Cytokine regulation of angiogenesis in breast cancer: the role of tumor-associated macrophages.
Lewis CE., Leek R., Harris A., McGee JO.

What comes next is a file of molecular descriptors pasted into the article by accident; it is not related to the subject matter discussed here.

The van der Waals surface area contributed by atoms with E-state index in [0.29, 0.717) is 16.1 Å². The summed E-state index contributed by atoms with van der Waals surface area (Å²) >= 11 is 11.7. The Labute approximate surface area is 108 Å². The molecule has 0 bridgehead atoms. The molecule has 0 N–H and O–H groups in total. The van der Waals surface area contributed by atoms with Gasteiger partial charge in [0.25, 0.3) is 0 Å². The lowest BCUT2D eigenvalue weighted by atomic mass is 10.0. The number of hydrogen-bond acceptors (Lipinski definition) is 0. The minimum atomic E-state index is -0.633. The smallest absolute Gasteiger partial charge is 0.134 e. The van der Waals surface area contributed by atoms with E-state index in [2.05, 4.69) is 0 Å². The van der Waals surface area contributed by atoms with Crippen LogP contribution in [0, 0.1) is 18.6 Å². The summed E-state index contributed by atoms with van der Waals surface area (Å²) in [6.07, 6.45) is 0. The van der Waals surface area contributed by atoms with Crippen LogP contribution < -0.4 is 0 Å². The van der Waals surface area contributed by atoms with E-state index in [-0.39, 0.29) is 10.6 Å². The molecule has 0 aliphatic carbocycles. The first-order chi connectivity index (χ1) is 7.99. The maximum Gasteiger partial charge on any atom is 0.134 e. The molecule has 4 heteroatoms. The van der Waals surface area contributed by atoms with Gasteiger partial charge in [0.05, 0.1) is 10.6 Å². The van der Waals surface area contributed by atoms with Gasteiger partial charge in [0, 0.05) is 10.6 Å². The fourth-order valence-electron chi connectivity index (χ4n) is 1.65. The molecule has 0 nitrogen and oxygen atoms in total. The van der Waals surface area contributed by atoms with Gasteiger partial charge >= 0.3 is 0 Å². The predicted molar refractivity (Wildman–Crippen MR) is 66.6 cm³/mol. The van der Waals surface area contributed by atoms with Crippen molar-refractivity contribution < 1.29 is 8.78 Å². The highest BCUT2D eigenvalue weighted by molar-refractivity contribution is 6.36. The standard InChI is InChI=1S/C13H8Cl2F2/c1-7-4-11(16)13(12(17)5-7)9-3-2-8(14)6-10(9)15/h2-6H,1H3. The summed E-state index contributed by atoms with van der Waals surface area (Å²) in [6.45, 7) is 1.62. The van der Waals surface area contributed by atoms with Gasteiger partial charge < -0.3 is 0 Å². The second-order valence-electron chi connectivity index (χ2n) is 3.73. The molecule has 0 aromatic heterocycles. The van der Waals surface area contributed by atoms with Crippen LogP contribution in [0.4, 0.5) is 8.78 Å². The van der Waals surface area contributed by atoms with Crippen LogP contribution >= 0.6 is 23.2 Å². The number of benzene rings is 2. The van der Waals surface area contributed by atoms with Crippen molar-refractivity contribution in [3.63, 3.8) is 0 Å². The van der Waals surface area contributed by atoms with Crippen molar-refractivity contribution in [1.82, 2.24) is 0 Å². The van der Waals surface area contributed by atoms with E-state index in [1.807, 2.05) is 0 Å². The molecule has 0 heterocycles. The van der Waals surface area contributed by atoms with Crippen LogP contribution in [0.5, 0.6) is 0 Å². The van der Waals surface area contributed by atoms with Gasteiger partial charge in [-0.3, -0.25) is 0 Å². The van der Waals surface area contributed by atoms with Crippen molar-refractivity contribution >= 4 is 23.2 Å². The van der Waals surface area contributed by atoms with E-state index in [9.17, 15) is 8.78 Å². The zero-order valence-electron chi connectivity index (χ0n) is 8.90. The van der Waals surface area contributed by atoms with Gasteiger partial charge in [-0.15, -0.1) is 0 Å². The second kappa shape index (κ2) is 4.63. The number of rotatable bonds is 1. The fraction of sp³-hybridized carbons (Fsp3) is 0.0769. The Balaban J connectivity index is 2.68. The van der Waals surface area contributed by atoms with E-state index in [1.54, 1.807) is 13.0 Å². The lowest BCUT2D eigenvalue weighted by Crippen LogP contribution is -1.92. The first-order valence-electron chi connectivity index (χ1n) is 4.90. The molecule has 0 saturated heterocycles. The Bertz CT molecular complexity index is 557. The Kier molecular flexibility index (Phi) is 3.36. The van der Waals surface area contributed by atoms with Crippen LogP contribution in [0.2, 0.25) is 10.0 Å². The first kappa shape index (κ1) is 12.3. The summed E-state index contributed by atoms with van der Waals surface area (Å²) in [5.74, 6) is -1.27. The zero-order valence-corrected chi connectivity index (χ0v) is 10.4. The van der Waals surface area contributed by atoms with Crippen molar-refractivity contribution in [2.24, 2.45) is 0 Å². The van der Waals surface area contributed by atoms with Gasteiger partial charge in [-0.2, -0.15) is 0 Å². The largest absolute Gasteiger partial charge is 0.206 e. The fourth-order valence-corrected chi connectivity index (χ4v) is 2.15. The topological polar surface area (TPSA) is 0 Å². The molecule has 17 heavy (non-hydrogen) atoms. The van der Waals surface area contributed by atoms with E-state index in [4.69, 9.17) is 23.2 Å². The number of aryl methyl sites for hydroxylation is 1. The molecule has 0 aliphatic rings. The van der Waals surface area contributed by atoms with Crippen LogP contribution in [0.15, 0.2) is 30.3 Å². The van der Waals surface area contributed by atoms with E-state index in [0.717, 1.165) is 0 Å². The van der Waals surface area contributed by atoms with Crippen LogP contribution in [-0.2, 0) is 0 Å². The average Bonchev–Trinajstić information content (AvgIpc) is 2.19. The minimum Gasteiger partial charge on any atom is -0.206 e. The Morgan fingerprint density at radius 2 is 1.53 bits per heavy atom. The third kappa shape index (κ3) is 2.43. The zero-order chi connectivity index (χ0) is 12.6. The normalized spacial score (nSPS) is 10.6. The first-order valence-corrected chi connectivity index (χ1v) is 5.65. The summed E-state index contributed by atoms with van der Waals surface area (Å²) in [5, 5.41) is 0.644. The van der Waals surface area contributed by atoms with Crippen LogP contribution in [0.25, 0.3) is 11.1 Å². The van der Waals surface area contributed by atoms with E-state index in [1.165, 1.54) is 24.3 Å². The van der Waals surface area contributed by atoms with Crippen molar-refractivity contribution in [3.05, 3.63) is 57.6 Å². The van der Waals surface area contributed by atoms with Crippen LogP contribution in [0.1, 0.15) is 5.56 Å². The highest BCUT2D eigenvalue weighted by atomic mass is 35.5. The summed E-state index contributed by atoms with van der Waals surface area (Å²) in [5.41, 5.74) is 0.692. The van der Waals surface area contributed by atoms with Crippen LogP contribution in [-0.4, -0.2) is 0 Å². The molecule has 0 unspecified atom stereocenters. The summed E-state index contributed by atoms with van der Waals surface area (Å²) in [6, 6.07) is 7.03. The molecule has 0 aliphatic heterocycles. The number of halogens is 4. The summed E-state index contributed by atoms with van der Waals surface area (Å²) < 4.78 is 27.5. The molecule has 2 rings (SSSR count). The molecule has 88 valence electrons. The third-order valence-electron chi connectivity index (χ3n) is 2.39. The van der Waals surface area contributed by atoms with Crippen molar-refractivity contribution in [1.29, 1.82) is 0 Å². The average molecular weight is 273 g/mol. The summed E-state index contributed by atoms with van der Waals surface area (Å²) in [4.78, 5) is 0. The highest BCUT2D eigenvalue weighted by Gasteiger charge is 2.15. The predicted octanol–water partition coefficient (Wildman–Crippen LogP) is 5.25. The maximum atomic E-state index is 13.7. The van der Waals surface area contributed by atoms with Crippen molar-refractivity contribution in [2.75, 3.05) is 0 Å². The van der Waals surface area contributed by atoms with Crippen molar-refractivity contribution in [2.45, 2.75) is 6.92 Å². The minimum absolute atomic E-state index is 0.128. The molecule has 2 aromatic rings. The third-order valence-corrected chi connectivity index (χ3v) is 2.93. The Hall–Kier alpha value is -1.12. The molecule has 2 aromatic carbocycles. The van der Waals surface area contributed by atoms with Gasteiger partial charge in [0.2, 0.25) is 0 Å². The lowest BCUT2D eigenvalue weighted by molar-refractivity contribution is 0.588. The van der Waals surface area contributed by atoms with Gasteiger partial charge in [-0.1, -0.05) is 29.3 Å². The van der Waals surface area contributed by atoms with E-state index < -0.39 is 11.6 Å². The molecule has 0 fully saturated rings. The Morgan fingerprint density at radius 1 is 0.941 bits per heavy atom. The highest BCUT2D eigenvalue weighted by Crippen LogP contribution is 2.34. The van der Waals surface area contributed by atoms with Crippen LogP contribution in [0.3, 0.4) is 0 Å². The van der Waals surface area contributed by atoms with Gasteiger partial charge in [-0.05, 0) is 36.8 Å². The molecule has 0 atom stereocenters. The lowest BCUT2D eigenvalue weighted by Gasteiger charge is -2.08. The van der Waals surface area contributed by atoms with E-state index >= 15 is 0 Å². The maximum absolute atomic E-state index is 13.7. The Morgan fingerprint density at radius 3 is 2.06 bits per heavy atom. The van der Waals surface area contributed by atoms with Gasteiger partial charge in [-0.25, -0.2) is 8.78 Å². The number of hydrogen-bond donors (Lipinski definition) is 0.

Studies over the past 20 years have established that the development of new capillaries from an existing vascular network (a process called angiogenesis) is an essential component of tumor growth. Malignant tumors do not grow beyond 2-3 mm3 in size unless they stimulate the formation of new blood vessels and thus provide a route for the increased inflow of nutrients and oxygen and outflow of waste products. Tumor angiogenesis also provides an essential exit route for metastasizing tumor cells from the tumor to the bloodstream. Indeed, extensive neovascularization is a poor prognostic factor in several forms of human cancer. Angiogenesis is a complex, multistep process driven by many local signals within the tumor. This involves the degradation of the extracellular matrix around a local venule after the release of collagenases and proteases, the proliferation and migration of capillary endothelial cells, and their differentiation into functioning capillaries. Cytokines produced by various cell types present within the microenvironment of solid tumors form a complex, dynamic network in which they have multiple effects on tumor progression. Herein we review our work on the presence, and possible regulatory influence on tumor angiogenesis, of a number of these cytokines within invasive breast carcinomas. We have combined immunocytochemistry with a single cell cytokine release assay called the reverse hemolytic plaque assay to investigate the cellular sources of the key angiogenic cytokines, vascular endothelial growth factor, basic fibroblast growth factor, and tumor necrosis factor-alpha. Tumor-associated macrophages in the stromal compartment of these tumors and/or malignant epithelial cells were seen to be a major producer cell for these cytokines, whereas tumor necrosis factor-alpha receptors were expressed by leukocytes, malignant cells, and endothelial cells in tumor blood vessels.